De Wetshof Predicts Healthy Harvest Despite Relentless Drought
It is hot, it is dry, but the Chardonnay harvest of 2018 on De Wetshof Estate has delivered a grape crop in excellent health despite the yield being some 10% lower than average. “We expected a lower yield seeing as this is our fourth dry season in a row, and definitely the driest I have ever experienced during my career on De Wetshof. However, we did have some welcoming cool weather during the flowering season,” says CEO Johann de Wet.
“The saying is that wine is made in the vineyard, and that is true, but this year the role of man in various aspects of viticulture and cellar management must not be underestimated,” he says. “Along with good grapes, it took a lot of good people, their skills and dedication to bring in a Chardonnay harvest that is showing young wines of freshness, varietal character and complexity.”
Managing vineyard irrigation in a perfect storm of dry soils and limited water supplies played a key in this year’s harvest.
“Over the past year Robertson received less than half the average annual rain-fall of 300mm, and although we have not been as affected as other regions, water-management has played a crucial role in the build-up to this year’s harvest,” says De Wet.
“Fortunately the high clay content of De Wetshof’s soils helped massively in sustaining the vines due to clay’s water-retention ability. Once the water got down deep to where most of the roots are, the soils remained moist and cool. This allowed the plant to go through the processes of bud-break, berry-set, veraison and overall ripening in conditions conducive to a healthy crop.”
Despite one or two intensely hot days in December 2017, a feature of the ripening season was relatively mild weather conditions. “This helped enormously in the dry environment, and the cool nights and temperate days definitely contributed to quality we are seeing in the young grapes,” he says. “The southerly winds from the Indian Ocean also played their part, as they usually do this time of the year, and the daily breeze through the vineyards kept diseases away, resulting in plants currently being in excellent health.”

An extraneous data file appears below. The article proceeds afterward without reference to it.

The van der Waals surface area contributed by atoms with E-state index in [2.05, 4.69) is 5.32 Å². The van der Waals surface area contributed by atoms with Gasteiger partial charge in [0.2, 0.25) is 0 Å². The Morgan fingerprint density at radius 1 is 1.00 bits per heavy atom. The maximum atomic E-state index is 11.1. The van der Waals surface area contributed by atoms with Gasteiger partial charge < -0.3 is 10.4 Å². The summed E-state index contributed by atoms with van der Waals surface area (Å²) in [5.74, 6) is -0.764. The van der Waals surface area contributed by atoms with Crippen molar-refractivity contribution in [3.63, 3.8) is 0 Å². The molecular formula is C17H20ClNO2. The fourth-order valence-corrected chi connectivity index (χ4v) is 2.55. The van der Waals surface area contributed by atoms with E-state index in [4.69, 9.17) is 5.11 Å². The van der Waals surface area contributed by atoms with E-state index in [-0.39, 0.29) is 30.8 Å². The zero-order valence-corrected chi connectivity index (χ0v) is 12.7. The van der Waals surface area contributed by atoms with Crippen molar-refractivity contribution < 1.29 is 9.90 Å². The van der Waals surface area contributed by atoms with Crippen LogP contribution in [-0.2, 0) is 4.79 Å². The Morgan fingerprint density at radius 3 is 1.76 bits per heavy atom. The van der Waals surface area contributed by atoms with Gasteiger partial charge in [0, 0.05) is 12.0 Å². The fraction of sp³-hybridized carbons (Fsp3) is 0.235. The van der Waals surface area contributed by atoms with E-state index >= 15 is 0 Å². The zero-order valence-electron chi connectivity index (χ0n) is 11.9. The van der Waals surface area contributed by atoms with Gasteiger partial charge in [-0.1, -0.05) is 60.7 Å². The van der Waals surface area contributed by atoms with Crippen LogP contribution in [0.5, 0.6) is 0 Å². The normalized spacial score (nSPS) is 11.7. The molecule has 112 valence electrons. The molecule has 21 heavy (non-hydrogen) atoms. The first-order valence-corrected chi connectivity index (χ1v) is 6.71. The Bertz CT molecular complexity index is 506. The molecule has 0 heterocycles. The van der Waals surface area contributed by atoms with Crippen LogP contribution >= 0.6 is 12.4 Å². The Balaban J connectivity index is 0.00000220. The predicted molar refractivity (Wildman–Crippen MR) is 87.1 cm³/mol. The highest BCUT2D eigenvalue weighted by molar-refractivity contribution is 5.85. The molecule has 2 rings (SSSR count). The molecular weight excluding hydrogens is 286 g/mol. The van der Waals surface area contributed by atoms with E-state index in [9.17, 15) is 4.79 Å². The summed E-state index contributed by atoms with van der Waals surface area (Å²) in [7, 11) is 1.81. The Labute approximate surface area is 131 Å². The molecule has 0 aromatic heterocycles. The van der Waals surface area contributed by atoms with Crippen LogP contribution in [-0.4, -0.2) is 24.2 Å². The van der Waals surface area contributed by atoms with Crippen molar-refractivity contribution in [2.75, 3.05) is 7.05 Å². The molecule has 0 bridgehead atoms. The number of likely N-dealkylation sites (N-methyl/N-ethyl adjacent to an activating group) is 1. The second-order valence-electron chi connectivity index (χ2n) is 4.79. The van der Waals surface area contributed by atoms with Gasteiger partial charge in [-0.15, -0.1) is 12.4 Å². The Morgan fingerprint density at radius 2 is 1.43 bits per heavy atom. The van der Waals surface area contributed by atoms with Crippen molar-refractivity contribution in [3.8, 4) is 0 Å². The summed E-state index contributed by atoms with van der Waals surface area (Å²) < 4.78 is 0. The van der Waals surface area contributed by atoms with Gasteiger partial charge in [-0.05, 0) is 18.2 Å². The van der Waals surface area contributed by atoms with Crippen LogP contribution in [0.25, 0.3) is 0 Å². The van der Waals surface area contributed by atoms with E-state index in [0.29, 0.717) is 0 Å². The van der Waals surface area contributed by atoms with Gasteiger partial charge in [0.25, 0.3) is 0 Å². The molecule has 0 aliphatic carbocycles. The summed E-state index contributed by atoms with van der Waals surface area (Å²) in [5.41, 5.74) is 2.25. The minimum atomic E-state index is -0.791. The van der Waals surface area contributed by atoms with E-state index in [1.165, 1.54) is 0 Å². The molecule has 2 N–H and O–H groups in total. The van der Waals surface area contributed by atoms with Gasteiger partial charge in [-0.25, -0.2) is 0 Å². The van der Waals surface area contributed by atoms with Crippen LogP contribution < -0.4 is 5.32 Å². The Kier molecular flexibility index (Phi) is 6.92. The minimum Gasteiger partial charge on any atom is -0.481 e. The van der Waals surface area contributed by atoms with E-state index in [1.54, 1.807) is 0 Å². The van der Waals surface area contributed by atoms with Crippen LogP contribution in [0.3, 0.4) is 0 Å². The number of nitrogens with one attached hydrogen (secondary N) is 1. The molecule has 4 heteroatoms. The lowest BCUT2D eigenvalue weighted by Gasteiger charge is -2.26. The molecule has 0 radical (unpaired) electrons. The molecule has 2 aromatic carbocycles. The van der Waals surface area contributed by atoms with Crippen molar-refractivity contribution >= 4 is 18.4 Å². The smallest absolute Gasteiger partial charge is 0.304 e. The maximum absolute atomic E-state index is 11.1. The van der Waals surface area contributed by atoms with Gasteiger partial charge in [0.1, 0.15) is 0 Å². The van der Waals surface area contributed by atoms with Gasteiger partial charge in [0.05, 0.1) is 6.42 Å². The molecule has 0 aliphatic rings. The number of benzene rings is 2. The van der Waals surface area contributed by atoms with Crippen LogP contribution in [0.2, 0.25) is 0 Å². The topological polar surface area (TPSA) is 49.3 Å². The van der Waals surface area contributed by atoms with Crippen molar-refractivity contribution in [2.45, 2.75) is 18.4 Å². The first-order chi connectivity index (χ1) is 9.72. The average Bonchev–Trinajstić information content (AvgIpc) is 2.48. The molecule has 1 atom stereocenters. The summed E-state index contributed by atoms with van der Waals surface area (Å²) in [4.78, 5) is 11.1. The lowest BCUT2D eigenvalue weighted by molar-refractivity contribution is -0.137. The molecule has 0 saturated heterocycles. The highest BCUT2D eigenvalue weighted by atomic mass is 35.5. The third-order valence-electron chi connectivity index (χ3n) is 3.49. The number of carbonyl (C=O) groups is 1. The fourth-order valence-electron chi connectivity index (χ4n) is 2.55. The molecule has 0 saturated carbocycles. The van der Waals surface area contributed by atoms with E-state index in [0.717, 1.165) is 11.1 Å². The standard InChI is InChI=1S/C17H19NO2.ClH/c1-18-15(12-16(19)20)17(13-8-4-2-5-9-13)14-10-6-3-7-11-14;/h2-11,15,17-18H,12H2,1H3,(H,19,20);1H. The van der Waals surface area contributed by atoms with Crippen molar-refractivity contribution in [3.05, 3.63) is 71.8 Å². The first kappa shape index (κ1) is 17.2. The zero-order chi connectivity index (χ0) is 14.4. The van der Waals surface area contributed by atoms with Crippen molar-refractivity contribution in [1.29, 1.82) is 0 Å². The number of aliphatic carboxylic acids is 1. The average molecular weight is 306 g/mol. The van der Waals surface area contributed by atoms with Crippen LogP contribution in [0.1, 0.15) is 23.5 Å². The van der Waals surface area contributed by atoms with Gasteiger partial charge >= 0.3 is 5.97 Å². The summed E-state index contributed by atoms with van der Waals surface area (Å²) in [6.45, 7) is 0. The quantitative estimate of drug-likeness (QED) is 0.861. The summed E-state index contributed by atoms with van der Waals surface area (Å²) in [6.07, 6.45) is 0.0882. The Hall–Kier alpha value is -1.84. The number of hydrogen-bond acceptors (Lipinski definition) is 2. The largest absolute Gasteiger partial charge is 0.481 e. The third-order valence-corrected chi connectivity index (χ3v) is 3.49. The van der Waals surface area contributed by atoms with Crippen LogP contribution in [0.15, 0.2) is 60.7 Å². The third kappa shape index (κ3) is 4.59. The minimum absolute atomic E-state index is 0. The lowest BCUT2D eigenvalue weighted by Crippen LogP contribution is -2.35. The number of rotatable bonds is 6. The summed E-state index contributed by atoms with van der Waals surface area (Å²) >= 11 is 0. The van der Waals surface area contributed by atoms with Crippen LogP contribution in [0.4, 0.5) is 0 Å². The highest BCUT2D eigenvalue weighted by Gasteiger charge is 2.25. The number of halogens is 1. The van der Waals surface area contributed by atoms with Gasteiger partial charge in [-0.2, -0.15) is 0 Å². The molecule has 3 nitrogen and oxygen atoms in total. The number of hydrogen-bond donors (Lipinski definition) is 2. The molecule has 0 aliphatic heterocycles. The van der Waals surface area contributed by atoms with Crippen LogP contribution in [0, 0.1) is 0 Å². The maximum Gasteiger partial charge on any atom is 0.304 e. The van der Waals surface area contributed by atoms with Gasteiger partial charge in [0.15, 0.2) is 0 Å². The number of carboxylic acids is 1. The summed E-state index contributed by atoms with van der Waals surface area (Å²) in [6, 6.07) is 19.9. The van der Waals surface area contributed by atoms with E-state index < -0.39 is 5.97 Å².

The heat began in January, and ironically harvesting commenced a week later than usual in the third week of the month. “The vines were slow in achieving ripeness, phenolic ripeness showing before the desired sugar levels, so we expect lower alcohol levels on this this year’s wines,” he says. “But when we began harvesting it was all systems go, a round the clock affair – De Wetshof harvests 200ha of vineyards, 70% of which are Chardonnay blocks ripening in tandem.”
Harvesting starts at 2:00 in the coolness of pre-dawn and plays a major role in getting cool, fresh grapes into the cellar. “. The condition of these grapes allows the cellar team to capture the zest of the fruit, which is of real importance in a year like 2018,” says De Wet. “And once the mercury hits 27°C, all harvesting stops. The bunches are therefore allowed to rest during the heat of day, and cool down at night – leaving them revitalised and fresh to be harvested the next morning. ”
The juice and young wines exhibit clean, fresh flavours with the characteristics of De Wetshof’s site-specific vineyards already coming to the fore.
“The traits of the different sites where the vineyards are planted can already be picked up in the young wines, and although it is still early days, I predict a good harvest of superior quality that will allow each one of our terrain-specific wines to display their unique characters,” he says.
The proof of the labours and the nature of the harvest will be evident in July this year when De Wetshof’s unwooded Chardonnays are released.